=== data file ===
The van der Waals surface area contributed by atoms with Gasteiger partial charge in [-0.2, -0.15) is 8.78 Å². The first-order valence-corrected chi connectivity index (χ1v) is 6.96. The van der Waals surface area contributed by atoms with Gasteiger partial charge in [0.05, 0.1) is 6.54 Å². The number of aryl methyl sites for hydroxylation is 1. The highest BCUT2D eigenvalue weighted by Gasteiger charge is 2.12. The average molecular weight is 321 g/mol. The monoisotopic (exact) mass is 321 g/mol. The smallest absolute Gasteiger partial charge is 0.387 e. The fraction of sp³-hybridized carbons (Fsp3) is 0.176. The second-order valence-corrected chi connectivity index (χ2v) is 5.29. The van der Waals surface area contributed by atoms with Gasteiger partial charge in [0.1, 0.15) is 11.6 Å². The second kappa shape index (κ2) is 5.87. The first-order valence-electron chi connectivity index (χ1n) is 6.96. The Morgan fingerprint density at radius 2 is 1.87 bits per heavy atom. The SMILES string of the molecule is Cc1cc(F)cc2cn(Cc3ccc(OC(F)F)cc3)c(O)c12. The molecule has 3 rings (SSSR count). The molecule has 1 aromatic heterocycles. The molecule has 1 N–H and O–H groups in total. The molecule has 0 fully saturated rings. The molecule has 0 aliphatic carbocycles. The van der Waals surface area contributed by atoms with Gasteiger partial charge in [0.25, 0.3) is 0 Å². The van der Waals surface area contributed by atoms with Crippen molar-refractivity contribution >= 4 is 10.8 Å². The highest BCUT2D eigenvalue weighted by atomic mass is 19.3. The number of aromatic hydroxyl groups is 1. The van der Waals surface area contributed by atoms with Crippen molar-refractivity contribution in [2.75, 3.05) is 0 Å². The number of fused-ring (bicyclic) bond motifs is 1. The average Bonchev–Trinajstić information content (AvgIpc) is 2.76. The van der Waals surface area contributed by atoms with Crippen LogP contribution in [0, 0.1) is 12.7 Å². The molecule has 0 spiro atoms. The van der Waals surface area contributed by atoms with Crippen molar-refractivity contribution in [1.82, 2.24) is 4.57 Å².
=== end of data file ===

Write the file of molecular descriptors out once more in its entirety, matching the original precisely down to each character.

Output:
The van der Waals surface area contributed by atoms with Gasteiger partial charge in [-0.2, -0.15) is 8.78 Å². The first-order valence-corrected chi connectivity index (χ1v) is 6.96. The van der Waals surface area contributed by atoms with Gasteiger partial charge in [0.05, 0.1) is 6.54 Å². The number of aryl methyl sites for hydroxylation is 1. The highest BCUT2D eigenvalue weighted by Gasteiger charge is 2.12. The average molecular weight is 321 g/mol. The monoisotopic (exact) mass is 321 g/mol. The smallest absolute Gasteiger partial charge is 0.387 e. The fraction of sp³-hybridized carbons (Fsp3) is 0.176. The second-order valence-corrected chi connectivity index (χ2v) is 5.29. The van der Waals surface area contributed by atoms with Gasteiger partial charge in [0.1, 0.15) is 11.6 Å². The second kappa shape index (κ2) is 5.87. The first-order valence-electron chi connectivity index (χ1n) is 6.96. The Morgan fingerprint density at radius 2 is 1.87 bits per heavy atom. The SMILES string of the molecule is Cc1cc(F)cc2cn(Cc3ccc(OC(F)F)cc3)c(O)c12. The molecule has 3 rings (SSSR count). The molecule has 1 aromatic heterocycles. The molecule has 1 N–H and O–H groups in total. The molecule has 0 fully saturated rings. The molecule has 0 aliphatic carbocycles. The van der Waals surface area contributed by atoms with Gasteiger partial charge in [0.25, 0.3) is 0 Å². The van der Waals surface area contributed by atoms with Crippen molar-refractivity contribution >= 4 is 10.8 Å². The highest BCUT2D eigenvalue weighted by atomic mass is 19.3. The number of aromatic hydroxyl groups is 1. The van der Waals surface area contributed by atoms with Crippen molar-refractivity contribution in [2.75, 3.05) is 0 Å². The number of fused-ring (bicyclic) bond motifs is 1. The average Bonchev–Trinajstić information content (AvgIpc) is 2.76. The van der Waals surface area contributed by atoms with Crippen LogP contribution in [0, 0.1) is 12.7 Å². The molecule has 0 spiro atoms. The van der Waals surface area contributed by atoms with Crippen molar-refractivity contribution in [1.82, 2.24) is 4.57 Å².